After his parents' death, Jacob Jankowski is left penniless and homeless. Events lead him to joining the circus as their vet, working under their unstable boss August whose violent tendencies give everyone reason to be cautious around him, including his beautiful and quiet wife Marlena, whom August is very possessive of and who Jacob finds himself soon falling in love with.Written by
The blueish-grayish tights Reese Witherspoon wears are clearly made of a fabric containing nylon. Natural fibers (cotton, wool, silk...) would not result in the even, semi-opaque aspect with no wrinkles in the knee and foot area.
Nylon was not invented before the late 30ies, so the tights are an anachronism. See more »
[in the rain]
Uh, Excuse me sir. Can we help you? Can we help you with something?
Did I miss the Spec?
Uh, yeah, I'm afraid so. The show was this afternoon.
Did you come with the folks from Green Haven? Why don't we get out of the rain, and we'll call them for you.
No, no! I came on my own.
It's okay. We're gonna call the home. We're gonna have them come pick you up.
I'm telling you, I didn't come with the home! Why don't you take those rings out of your head, and maybe you won't be ...
[...] See more »
In 'The producers wish to thank' section of the credits, the Circus World Museum is listed as being in Barbaroo, WI. The actual town is Baraboo, WI. See more »
Critically acclaimed novel "Water for Elephants" written by Sara Gruen was a New York Times #1 Best Seller in 2007 and now has taken a turn towards cinema with the help of Director Francis Lawrence ("I Am Legend"). The film's biggest draw comes from Robert Pattinson ("Twilight") after his tween vampire film following success, however, the real star of the show is Academy Award Winner Christoph Waltz (Inglourious Bastards"). Reese Witherspoon ("Walk the Line") stars as the film's leading lady hitting her stride late in the film. Hal Holbrook ("All The President's Men") opens up the film with the portrayal of present day Jacob Janowski found in a parking lot outside of the circus who begins telling the story of his early years connecting to one of the biggest circus disasters in history. Pattinson plays the younger Jacob, a veterinary student at Cornell whose his life is turned upside down. He drops out of school deciding to go jump a train. He realizes that he has joined the ranks of the Benzini Brothers Circus changing his life forever. He is thrown into the harsh reality of the Big Top meeting a man named August (Waltz) who reluctantly gives him a job working with the animals. Jacob becomes infatuated with August's wife Marlena (Witherspoon) who is a part of the lead act in the show that develops into a friendship between man, woman and a majestic elephant. However, life is a battle and the story is extremely dramatic leaving everyone's life at risk with August's alcoholic greedy rage on their doorstep.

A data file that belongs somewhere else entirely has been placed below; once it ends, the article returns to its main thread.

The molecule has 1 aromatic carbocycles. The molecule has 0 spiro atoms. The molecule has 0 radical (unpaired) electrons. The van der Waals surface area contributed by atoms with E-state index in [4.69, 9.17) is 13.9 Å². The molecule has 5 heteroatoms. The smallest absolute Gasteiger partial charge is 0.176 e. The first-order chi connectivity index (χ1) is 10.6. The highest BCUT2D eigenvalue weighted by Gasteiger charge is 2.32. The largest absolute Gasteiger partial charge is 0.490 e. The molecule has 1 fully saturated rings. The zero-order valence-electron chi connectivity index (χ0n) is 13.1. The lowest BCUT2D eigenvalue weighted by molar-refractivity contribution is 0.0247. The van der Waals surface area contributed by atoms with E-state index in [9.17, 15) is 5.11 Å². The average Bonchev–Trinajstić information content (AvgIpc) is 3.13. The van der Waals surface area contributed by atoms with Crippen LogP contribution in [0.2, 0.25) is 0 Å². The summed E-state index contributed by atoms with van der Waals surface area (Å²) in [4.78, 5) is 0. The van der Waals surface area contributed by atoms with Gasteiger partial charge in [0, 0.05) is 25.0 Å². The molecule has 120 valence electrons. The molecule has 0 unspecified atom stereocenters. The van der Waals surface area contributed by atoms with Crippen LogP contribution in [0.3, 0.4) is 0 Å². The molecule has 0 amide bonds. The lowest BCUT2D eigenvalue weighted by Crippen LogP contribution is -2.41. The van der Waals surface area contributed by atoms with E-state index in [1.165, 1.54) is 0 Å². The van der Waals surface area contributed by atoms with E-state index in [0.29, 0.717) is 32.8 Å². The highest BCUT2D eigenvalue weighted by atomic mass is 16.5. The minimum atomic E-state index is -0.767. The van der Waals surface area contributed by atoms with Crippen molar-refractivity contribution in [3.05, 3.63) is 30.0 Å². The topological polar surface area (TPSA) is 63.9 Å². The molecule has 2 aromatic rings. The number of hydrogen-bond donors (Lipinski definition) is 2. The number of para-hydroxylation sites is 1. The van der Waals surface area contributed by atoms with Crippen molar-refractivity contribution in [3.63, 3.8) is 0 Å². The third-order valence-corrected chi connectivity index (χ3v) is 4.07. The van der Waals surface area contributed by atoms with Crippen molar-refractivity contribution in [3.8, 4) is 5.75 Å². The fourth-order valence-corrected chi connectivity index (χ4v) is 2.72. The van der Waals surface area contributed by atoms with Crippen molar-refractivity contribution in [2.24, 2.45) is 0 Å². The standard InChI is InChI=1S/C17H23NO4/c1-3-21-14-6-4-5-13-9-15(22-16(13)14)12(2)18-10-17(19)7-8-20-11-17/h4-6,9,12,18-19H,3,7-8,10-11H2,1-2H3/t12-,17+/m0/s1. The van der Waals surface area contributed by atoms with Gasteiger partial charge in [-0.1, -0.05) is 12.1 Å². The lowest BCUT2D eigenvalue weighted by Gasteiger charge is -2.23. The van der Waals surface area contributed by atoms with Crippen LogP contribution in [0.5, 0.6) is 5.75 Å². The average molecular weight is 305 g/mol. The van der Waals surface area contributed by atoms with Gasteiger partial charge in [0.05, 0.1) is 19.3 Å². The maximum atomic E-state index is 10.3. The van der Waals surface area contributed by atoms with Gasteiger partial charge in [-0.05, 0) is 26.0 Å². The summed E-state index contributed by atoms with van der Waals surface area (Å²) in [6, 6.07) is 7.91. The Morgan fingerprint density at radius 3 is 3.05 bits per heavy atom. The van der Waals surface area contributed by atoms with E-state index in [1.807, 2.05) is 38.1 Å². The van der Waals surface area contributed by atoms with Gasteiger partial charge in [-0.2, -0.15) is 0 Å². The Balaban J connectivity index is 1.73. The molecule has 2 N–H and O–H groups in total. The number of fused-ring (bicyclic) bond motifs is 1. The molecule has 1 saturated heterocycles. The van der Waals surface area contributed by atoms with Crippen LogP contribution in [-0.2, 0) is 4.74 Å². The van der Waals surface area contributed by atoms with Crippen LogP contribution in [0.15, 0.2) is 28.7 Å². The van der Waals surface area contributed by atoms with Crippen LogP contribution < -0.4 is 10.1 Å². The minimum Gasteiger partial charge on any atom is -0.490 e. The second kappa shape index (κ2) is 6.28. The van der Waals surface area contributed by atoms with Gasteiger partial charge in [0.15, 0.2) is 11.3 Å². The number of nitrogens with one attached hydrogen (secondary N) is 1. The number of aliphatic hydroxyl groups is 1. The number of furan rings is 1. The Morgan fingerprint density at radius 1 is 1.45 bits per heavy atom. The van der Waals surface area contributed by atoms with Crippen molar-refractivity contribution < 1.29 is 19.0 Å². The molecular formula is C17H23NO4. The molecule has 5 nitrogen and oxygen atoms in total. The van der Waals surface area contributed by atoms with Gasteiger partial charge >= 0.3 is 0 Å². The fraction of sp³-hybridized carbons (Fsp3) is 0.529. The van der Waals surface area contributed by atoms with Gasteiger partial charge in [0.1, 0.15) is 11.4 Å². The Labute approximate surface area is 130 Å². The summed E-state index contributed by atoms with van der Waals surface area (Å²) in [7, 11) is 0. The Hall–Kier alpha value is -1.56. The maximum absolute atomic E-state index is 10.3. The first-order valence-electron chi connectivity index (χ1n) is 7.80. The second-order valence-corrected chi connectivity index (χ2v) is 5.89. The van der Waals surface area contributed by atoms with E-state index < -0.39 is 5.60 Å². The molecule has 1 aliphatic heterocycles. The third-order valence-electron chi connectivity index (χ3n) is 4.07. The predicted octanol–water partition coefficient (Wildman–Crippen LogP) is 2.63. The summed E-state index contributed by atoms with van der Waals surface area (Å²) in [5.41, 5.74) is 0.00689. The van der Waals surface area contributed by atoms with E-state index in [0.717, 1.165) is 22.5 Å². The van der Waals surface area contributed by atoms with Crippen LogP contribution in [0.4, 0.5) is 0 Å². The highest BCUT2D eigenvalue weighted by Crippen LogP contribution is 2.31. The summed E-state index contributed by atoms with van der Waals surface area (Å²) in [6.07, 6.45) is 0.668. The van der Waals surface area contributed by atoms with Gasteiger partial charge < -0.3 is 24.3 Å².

Cristoph Waltz does what he does best with his most recent interpretation of a complicated ill-willed bad guy that audiences grow to hate, however, the depth of his performances make him memorable. He is able to give life to the cold soul of August making the viewer root for his demise along with his change of heart. Pattinson shows that he is more than just a tween king vampire, however, his full potential is not unleashed. The real star of the show is the majestic elephant herself (Rosie) and the character's journey to protect her hitting the right notes in the second half.
The magic and magnificence of the film is lost within the overly dramatic, lengthy exposition. The melodramatic backdrop of the film is omnipresent leaving little room for comic relief and the growth of the beautiful creatures to coexist. The most disappointing part of the film is Witherspoon's odd character development making her very plain until halfway through the film. At the same time it seems like an eternity once the elephant finally enters the film showing an inkling of hope, while the love triangle becomes childish, cliché and eventually annoying.
Overall, the film has an average script that is aided by the performances of its actors. It is hard to overlook the melodrama as Waltz controls the show, which is actually more about life and relationships than the circus.
12 of 18 people found this review helpful.
Was this review helpful to you?
| Report this